Patriotic Plays and Pageants for Young People eBook

This eBook from the Gutenberg Project consists of approximately 108 pages of information about Patriotic Plays and Pageants for Young People.

If a painted forest scene cannot be had, tree branches fastened to green screens placed right, left, and background can be made to do for the outdoor setting.  The screens can be covered with forest-green burlap or cheesecloth.  Real pine trees, in stands covered with green to imitate bank of moss, are very effective.  For a log to be used as a seat, two vinegar barrels fastened together, covered with bark-brown burlap splashed with green paint for moss and white for lichen.  Red electric light bulbs half hidden under fagots for the outdoor fire effect.

The procession at the end can cross the stage, or march through the assembly-room or hall in which the pageant is given.  An armory or large gymnasium is an ideal place in which to give the indoor arrangement of the pageant if the stage of a small auditorium or theater is not procurable.  Many of the directions for the producing of the outdoor pageant can be applied to the indoor one, and, therefore, those who direct the indoor arrangement of the pageant are referred to the outdoor arrangement.  The directions for the final tableau, the march, and the costume of The Spirit of Patriotism will be found there.  Throughout the pageant, its entire acts and marches, patriotic airs should be played as much as possible.

THE HAWTHORNE PAGEANT

THE HAWTHORNE PAGEANT

1.  CHORUS OF SPIRITS OF THE OLD MANSE 2.  PROLOGUE BY THE MUSE OF HAWTHORNE 3.  FIRST EPISODE (In Witchcraft Days) 4.  DANCE INTERLUDE 5.  SECOND EPISODE (Merrymount) 6.  PROCESSION OF PLAYER FOLK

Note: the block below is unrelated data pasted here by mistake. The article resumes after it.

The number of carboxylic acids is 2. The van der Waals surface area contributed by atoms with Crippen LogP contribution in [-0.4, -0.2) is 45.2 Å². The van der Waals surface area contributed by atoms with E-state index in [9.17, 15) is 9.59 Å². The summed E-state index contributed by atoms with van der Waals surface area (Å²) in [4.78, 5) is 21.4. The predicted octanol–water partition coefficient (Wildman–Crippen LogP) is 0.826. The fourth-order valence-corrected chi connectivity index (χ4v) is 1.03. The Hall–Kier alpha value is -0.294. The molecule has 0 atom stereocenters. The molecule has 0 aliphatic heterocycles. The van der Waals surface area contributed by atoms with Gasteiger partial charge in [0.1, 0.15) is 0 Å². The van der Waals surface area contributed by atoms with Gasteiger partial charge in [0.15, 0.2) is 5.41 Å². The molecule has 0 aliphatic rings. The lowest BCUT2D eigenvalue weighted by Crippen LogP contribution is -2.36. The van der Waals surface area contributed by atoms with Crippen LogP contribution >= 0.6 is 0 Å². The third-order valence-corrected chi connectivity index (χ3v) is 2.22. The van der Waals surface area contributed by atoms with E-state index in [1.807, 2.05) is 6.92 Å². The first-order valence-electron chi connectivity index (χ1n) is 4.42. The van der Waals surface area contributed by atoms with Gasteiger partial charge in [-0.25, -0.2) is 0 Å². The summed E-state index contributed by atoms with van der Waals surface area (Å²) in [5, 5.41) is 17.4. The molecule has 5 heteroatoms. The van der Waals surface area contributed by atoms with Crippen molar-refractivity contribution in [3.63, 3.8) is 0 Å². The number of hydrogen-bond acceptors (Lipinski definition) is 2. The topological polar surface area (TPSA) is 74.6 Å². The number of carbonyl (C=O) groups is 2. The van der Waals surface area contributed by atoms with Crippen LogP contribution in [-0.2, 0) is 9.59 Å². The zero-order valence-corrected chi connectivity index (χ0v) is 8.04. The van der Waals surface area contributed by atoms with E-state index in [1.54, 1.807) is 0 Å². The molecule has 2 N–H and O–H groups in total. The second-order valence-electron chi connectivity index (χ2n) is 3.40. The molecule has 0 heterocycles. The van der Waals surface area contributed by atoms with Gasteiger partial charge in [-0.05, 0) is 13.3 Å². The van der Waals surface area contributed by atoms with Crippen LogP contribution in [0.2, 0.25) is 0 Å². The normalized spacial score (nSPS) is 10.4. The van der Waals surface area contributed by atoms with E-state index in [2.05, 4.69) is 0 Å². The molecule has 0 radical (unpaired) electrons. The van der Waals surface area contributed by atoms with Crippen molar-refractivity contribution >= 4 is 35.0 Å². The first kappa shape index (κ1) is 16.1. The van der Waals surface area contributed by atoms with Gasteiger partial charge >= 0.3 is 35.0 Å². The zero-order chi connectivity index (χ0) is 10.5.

CHORUS OF SPIRITS OF THE OLD MANSE

From the dim world of dreams
Fraught with shadows and gleams
We entreat you and beckon and call. 
Heed and harken you well,
Lend your hearts to our spell,
Let the soul of the Past hold you thrall.

Radiant, mystical, free
Unseen spirits were we
As we guarded the Manse long ago;
Moving soft through each room
In the twilight’s gray gloom
While the fire on the hearth flickered low.

Hope and joy—­these we brought;
Peace and fair dreams we wrought
For the Manse whose bright hearth was our goal. 
Oh, then harken you well! 
Lend your hearts to our spell,
Let the tide of the years backward roll.

PROLOGUE (Spoken by the Muse of Hawthorne)

Ye who have known the great Enchanter’s art,
Whose magic fired your brain and stirred your heart,
Whose touch, more potent than King Midas’ gold,
Wrought Tales of Tanglewood and Tales Twice Told,
Whose Marble Faun and Mosses from the Manse
Still hold the lasting colors of Romance;
Who built ’for you the Hall of Fantasy
Through whose bright portals you might pass and see
Hester and Miriam and Goodman Brown
And Pyncheron, who dwelt in Salem Town—­

Copyrights
Project Gutenberg
Patriotic Plays and Pageants for Young People from Project Gutenberg. Public domain.
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